Report: Nationals unlikely to re-sign Adam Dunn because of defense (and one scout is insane)


Reports about contract talks between Adam Dunn and the Nationals have varied so much throughout the season that it’s tough to know what to believe at this point, but today Ben Goessling of writes that “sources familiar with the team’s thinking” believe “they’re likely to let him walk” as a free agent.
According to Goessling “the team continues to view Dunn’s defense at first base as a sticking point, and is reluctant to give him the four-year deal he prefers because of it.” Goessling quotes an opposing team’s scout as saying that “the only person in the front office who wants to re-sign him is the owner.”
The same scout went on to make the absolutely absurd claim that Dunn’s defense at first base “costs them half a run a game” and “is worse than it looks on paper.” In other words, there’s a person paid to watch and evaluate professional baseball players who thinks Adam Dunn has cost the Nationals about 80 runs with his defense this season. To put that in some context, the Nationals have allowed a grand total of 724 runs this season.
Not only has no first baseman in baseball history ever cost his team anywhere near 80 runs in a season defensively, you can be pretty certain no player at any position has ever been 80 runs below average in a single year. It’s a ridiculous assertion with no basis in reality that gets passed off as something other than worthless by virtue of the presumption that every scout knows what he’s talking about on all things baseball.
If you’re curious, Ultimate Zone Rating pegs Dunn as 1.9 runs below average on defense this season, which ranks eighth-worst among full-time first basemen. Prince Fielder has the worst first baseman UZR at -9.2 runs. Looking at all positions, Carlos Quentin has the worst UZR at 17.6 runs below average, followed by Jonny Gomes at -14.7, Matt Kemp at -14.6, and Carlos Lee at -13.9. In other words, according to UZR the four worst defenders and the worst defensive first baseman have been 70 runs below average this season … combined.
Whether or not the Nationals re-sign Dunn, they should consider themselves lucky not to employ that scout.

Mets’ Curtis Granderson wins 2016 Roberto Clemente Award

NEW YORK, NY - JULY 02:  Curtis Granderson #3 of the New York Mets looks on during batting practice before the game against the Chicago Cubs at Citi Field on July 2, 2016 in the Flushing neighborhood of the Queens borough of New York City.  (Photo by Elsa/Getty Images)
Getty Images
Leave a comment

Mets’ outfielder Curtis Granderson has been named the 2016 recipient of the Roberto Clemente Award, an annual distinction bestowed on the major league players whose dedication to the game of baseball is evident both on and off the field.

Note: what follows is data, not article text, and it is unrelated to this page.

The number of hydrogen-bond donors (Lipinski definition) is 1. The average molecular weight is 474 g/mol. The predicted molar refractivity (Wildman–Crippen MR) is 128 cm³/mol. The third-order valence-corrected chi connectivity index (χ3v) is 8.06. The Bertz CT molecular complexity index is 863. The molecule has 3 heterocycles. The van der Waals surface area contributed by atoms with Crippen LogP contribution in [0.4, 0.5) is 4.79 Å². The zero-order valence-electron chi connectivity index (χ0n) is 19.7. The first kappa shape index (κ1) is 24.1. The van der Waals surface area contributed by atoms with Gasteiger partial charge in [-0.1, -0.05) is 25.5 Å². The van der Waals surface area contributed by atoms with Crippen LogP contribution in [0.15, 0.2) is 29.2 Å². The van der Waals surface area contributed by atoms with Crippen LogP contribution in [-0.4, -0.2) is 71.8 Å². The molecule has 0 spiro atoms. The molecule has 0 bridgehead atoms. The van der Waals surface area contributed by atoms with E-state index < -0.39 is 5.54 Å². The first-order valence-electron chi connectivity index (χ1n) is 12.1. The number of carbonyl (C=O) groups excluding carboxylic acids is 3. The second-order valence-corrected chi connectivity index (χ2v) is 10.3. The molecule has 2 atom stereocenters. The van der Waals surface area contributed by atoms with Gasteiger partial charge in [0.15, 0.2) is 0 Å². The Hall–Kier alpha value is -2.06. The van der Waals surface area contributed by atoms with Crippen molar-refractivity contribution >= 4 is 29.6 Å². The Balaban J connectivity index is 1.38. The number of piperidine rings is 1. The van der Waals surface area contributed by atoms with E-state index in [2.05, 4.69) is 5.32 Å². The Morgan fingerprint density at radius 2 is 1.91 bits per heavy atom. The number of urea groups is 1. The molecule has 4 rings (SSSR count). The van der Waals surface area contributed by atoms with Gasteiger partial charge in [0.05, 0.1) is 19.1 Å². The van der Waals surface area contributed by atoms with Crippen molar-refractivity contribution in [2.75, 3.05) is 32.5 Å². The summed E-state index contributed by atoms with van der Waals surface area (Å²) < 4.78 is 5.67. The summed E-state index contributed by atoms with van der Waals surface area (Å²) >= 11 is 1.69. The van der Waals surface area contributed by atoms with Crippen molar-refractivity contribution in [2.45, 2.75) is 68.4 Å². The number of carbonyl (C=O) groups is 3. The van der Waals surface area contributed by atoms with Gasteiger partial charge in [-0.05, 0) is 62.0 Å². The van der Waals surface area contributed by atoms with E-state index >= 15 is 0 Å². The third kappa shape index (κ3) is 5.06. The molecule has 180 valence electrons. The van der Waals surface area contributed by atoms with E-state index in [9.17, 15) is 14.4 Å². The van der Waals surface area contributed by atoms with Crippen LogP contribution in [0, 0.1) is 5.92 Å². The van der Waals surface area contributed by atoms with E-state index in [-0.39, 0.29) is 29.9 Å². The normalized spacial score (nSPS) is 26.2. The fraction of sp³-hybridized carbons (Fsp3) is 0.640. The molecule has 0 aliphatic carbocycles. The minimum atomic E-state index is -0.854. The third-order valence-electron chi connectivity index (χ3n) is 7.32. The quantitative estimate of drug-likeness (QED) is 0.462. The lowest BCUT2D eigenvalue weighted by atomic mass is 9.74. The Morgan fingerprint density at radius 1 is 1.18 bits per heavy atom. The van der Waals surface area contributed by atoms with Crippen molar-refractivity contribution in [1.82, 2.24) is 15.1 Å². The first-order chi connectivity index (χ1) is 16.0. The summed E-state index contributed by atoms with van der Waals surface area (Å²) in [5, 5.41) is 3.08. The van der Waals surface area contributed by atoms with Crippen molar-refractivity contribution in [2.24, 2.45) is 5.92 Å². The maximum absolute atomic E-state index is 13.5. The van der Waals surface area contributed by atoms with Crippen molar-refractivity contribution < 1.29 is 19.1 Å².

Granderson is the 47th recipient of the award since its introduction in 1971, and, according to’s Anthony DiComo, the fourth Met honored with the distinction following former members Gary Carter (1989), Al Leiter (2000), and Carlos Delgado (2006).

The 35-year-old contributed 30 home runs and a .237/.355/.464 line during the Mets’ 87-75 run in 2016, but it was his work off the field that set him apart. Over the past six years, Granderson helped fund a new baseball facility at his alma mater, the University of Illinois at Chicago, and partnered with Michelle Obama’s Let’s Move! campaign to combat childhood obesity. He has also been recognized for donations to the YMCA, United Neighborhood Houses, and City Harvest, among other charitable organizations. Most notably, he founded the Grand Kids Foundation, an organization that has furthered the education, fitness, and health of kids living in Chicago since 2007.

MLB Commissioner Rob Manfred recognized Granderson’s efforts in a brief ceremony preceding Game 3 of the World Series:

Curtis Granderson is an outstanding ambassador for our game and a positive role model for kids. His commitment to the many communities that have touched his life and the great impact of these efforts makes him a very deserving recipient of our most prestigious award. On behalf of Major League Baseball and all of our clubs, I congratulate Curtis and thank him and all of our nominees this year for everything they do to make a difference in the lives of others.

Joe Maddon’s biggest influence? Michael Scott, naturally

CHICAGO, IL - OCTOBER 28:  Manager Joe Maddon of the Chicago Cubs speaks to the media before the game in Game Three of the 2016 World Series against the Cleveland Indians at Wrigley Field on October 28, 2016 in Chicago, Illinois.  (Photo by Elsa/Getty Images)
Getty Images

We all get inspiration from various sources. Sometimes, it comes from a mentor or peer who has excelled in their field. Sometimes, it’s a video of a dog owner dressing up as his golden retriever’s favorite chew toy (just me? Okay).

If you’re Cubs’ manager Joe Maddon, it’s Michael Scott, regional manager of the Scranton branch of Dunder Mifflin, Inc., founder of the Michael Scott Paper Company, and one-time star of the hit television show Fundle Bundle. At least, that’s what he told the press during the club’s pregame conference on Friday afternoon.

Thankfully, the Cubs don’t have to worry about Maddon emulating the more outlandish behaviors Steve Carell exhibited on The Office. If anything, the praise Michael heaps on himself as the World’s Best Boss could be aptly applied to Maddon’s managerial style — Spencer Gifts mug and all.